Friday, May 10, 2013

Incomplete Right Bundle Branch Block in Endurance Athletes

During this test, a resting ECG readout suggested an incomplete right bundle branch block (IRBBB):

Note the "rabbit ears"/M-shape during V1, and W during V6.  I do not have an exact measurement of the QRS complex, but she said "incomplete" and it looks to my very untrained eye to be close to 100ms (>120 ms would be suggestive of a complete block).  I appreciated the initial reading, and appreciate other suggestions, and fortunately have access to some very smart cardiology fellows.

Essentially, this is a representation of the electrophysiology of the right side of the heart.  A "block" isn't scary, but is more of a re-routing of how and when the right side is polarized/depolarized.  This is not "normal," but the real question: Is it pathological?

Athletic Heart Syndrome

Based on my (limited) understanding and research and suggested interpretation (no further followup or concern was suggested), I believe this is likely an artifact of the athletic heart syndrome.  People that train, especially for a longer duration and especially for endurance events, exhibit a characteristically remodeled heart that is physically larger than normal, mostly from a hypertrophied left ventricle (which supplies oxygenated blood to the rest of the body).  Technology such as ECG's and echocardiograms provide good, raw data on physical measurements, but an ultimate diagnosis of pathology needs to include further contextual information.  In fact, some heart measurements are similar between certain forms of heart disease, and a well-trained athlete.  Most importantly, the outcomes for trained athletes and diseased patients are vastly different, which is why further information is needed for diagnosis.  In fact, as ECG screening becomes more prevalent (and its importance appreciated) for young athletes, understanding of the experience and level of activity of the athlete is important for accurate diagnosis.

Alene (who cheated by being a nurse! =)  ), then, had a very astute guess regarding the most common phenotypic characteristics of the athlete's heart.

"hypertrophic left ventricle, resting sinus bradycardia, and sinus arrhythmia, where your heart rate slows on expiration and increases with inspiration phases of the respiratory cycle"

The latter two can be quickly appreciated from the comfort of your own home: a resting heart rate below 60, that also slows on expiration and increased when breathing in, are considered symptoms of athletic heart syndrome.  I had previously observed these myself, but have not had any imaging done to suggest left ventricular hypertrophy (although it would be a reasonable hypothesis).  So these weren't necessarily "novel" suggestions during this research visit -- only the IRBBB was.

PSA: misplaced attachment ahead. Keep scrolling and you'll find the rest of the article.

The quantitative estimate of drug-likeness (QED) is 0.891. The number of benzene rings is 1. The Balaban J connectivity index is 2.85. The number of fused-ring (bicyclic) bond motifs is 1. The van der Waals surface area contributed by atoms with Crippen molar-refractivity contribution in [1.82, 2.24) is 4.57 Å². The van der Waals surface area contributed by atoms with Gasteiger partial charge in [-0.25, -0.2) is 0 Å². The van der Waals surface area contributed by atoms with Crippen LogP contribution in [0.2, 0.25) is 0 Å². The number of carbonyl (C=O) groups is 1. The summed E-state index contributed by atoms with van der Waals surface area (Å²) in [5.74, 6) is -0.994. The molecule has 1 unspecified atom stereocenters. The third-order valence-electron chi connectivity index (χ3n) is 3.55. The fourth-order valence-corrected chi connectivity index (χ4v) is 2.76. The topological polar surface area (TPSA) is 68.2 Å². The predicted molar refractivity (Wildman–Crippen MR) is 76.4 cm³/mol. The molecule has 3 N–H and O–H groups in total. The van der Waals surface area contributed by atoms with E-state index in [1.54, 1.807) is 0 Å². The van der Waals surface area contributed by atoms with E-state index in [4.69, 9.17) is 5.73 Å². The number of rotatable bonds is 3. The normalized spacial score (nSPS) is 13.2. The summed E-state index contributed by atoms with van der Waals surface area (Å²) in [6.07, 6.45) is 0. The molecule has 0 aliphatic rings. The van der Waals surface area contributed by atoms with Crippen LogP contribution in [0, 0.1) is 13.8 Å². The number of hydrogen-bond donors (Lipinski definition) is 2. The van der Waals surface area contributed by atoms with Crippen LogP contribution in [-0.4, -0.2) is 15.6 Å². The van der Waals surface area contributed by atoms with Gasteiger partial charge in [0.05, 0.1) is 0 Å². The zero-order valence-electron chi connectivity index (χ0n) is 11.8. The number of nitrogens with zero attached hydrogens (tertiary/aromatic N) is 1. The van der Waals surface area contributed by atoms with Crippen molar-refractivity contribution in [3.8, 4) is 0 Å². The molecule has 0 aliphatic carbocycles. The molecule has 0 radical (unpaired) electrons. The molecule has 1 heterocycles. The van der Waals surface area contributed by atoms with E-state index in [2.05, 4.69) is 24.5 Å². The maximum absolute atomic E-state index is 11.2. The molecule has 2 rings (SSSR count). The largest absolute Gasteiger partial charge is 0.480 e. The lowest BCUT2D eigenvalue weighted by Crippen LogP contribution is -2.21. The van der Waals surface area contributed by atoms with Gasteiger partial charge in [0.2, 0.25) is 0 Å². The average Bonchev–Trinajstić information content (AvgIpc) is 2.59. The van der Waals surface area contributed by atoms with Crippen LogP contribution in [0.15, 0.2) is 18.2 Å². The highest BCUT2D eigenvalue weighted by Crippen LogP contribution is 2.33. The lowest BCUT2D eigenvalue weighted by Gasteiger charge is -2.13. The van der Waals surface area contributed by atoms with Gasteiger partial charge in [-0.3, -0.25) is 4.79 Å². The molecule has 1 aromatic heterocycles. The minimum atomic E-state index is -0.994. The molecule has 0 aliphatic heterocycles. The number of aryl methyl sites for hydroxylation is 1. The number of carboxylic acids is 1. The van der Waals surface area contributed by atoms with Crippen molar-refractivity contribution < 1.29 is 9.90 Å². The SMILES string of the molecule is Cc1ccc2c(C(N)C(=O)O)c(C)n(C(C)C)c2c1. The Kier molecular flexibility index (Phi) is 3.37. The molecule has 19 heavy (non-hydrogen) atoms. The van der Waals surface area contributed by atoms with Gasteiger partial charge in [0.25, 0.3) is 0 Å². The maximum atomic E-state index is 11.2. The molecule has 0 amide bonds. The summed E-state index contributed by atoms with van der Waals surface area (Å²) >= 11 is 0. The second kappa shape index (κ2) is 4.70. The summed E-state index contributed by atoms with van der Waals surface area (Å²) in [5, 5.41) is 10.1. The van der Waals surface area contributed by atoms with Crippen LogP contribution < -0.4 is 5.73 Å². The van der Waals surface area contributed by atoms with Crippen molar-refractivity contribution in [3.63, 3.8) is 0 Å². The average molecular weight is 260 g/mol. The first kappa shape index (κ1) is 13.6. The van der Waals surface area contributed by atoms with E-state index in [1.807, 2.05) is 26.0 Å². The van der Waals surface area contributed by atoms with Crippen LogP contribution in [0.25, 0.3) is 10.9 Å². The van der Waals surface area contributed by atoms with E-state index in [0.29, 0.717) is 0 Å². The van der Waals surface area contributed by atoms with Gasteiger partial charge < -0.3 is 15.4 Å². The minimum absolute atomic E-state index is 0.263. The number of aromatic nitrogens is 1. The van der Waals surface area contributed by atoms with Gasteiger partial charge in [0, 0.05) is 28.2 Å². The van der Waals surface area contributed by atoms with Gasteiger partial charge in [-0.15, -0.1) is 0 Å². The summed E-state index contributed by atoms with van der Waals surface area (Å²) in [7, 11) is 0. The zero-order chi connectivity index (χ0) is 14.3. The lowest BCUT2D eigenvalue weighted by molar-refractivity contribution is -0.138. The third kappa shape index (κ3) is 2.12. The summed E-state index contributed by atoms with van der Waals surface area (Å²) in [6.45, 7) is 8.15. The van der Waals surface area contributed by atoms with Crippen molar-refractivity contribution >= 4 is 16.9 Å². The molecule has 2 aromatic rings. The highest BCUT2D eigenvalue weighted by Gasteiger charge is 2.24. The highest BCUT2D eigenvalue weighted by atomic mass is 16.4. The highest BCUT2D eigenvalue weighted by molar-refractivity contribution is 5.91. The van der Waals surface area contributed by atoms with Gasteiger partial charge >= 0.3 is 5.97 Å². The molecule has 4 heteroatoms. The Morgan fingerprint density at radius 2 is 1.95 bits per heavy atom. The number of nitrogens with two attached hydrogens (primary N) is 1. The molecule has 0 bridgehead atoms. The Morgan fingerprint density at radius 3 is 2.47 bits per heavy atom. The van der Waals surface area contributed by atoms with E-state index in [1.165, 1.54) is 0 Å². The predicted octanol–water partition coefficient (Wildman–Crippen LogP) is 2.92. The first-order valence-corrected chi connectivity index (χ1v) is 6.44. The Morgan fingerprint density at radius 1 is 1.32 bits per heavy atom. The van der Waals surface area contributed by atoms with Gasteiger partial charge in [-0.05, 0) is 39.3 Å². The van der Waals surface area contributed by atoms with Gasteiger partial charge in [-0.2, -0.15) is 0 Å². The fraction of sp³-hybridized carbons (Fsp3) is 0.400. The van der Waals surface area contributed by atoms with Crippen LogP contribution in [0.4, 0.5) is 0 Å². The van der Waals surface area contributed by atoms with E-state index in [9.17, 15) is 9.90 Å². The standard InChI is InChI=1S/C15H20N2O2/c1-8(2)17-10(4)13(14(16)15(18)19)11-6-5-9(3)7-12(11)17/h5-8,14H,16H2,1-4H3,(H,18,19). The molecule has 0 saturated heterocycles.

While considered "abnormal" amongst the general population, there appears to be reasonable evidence that it is not concerning for endurance-trained athletes.  With respect to 12-lead ECG's, here's a good differential summary between pathology and trained physiology.  In fact, IRBBB was found to have a relative risk of 3.5-5 compared to young, healthy controls -- and showed an even stronger effect for endurance athletes.


In summary, it's important to understand and appreciate differences between populations based on history.  This means it's important for you and your doctor for accurate diagnoses -- many runners and cyclists have already "surprised" medical staff with very low resting heart rates.  It's equally (if not more) important for all people to "own" your own health and fitness -- your doctors and nurses can tell you what's wrong, and it's up to you and only you to fix it.  Lastly, our understanding of all of this comes from participatory research studies: consider signing up for clinical trials!  You learn something, science learns something...and you get paid!

CU Denver Clinical Trials


  1. CU doesn't appear to be looking for 45-year-old males that exercise 5-7 days a week, eats a moderately healthy diet, has no chronic diseases and diligently, but unsuccessfully, tries to ignore a regular parade of soft tissue injuries. Oh well, someday my number will come up.

    Stay healthy, bro.

  2. Sorry Jim -- the research sweet spot seems to be light/no-exercise, overweight, pregnant or planning to be pregnant.
    Seriously, there is a lean muscle biopsy one where you would also learn your body mass/density measurements and some other things.

    Bummed to hear about your ongoing injury issues. I don't have any good answers, but rooting for you to get healthy.

  3. Surprising that CU is not so interested in that crowd, because the very issue you describe above would probably have one of the highest concentrated sample candidates in the country.